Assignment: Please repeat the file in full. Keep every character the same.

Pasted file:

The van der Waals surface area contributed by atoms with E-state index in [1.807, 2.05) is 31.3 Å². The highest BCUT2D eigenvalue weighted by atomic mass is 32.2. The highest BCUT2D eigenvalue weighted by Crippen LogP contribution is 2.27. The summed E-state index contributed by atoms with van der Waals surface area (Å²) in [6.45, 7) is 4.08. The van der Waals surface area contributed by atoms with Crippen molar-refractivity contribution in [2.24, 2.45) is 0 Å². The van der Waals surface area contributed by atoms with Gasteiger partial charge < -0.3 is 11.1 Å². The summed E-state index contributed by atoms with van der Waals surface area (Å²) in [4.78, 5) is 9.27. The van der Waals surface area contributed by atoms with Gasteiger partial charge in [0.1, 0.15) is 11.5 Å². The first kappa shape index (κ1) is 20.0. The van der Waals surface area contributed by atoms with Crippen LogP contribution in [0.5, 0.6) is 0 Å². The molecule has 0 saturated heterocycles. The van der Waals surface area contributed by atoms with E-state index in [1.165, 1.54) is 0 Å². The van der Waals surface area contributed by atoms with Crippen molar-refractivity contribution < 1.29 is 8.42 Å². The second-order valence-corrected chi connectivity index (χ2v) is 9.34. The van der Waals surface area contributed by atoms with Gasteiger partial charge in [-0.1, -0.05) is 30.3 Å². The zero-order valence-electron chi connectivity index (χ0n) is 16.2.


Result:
The van der Waals surface area contributed by atoms with E-state index in [1.807, 2.05) is 31.3 Å². The highest BCUT2D eigenvalue weighted by atomic mass is 32.2. The highest BCUT2D eigenvalue weighted by Crippen LogP contribution is 2.27. The summed E-state index contributed by atoms with van der Waals surface area (Å²) in [6.45, 7) is 4.08. The van der Waals surface area contributed by atoms with Crippen molar-refractivity contribution in [2.24, 2.45) is 0 Å². The van der Waals surface area contributed by atoms with Gasteiger partial charge < -0.3 is 11.1 Å². The summed E-state index contributed by atoms with van der Waals surface area (Å²) in [4.78, 5) is 9.27. The van der Waals surface area contributed by atoms with Gasteiger partial charge in [0.1, 0.15) is 11.5 Å². The first kappa shape index (κ1) is 20.0. The van der Waals surface area contributed by atoms with Crippen LogP contribution in [0.5, 0.6) is 0 Å². The molecule has 0 saturated heterocycles. The van der Waals surface area contributed by atoms with E-state index in [1.165, 1.54) is 0 Å². The van der Waals surface area contributed by atoms with Crippen molar-refractivity contribution < 1.29 is 8.42 Å². The second-order valence-corrected chi connectivity index (χ2v) is 9.34. The van der Waals surface area contributed by atoms with Gasteiger partial charge in [-0.1, -0.05) is 30.3 Å². The zero-order valence-electron chi connectivity index (χ0n) is 16.2.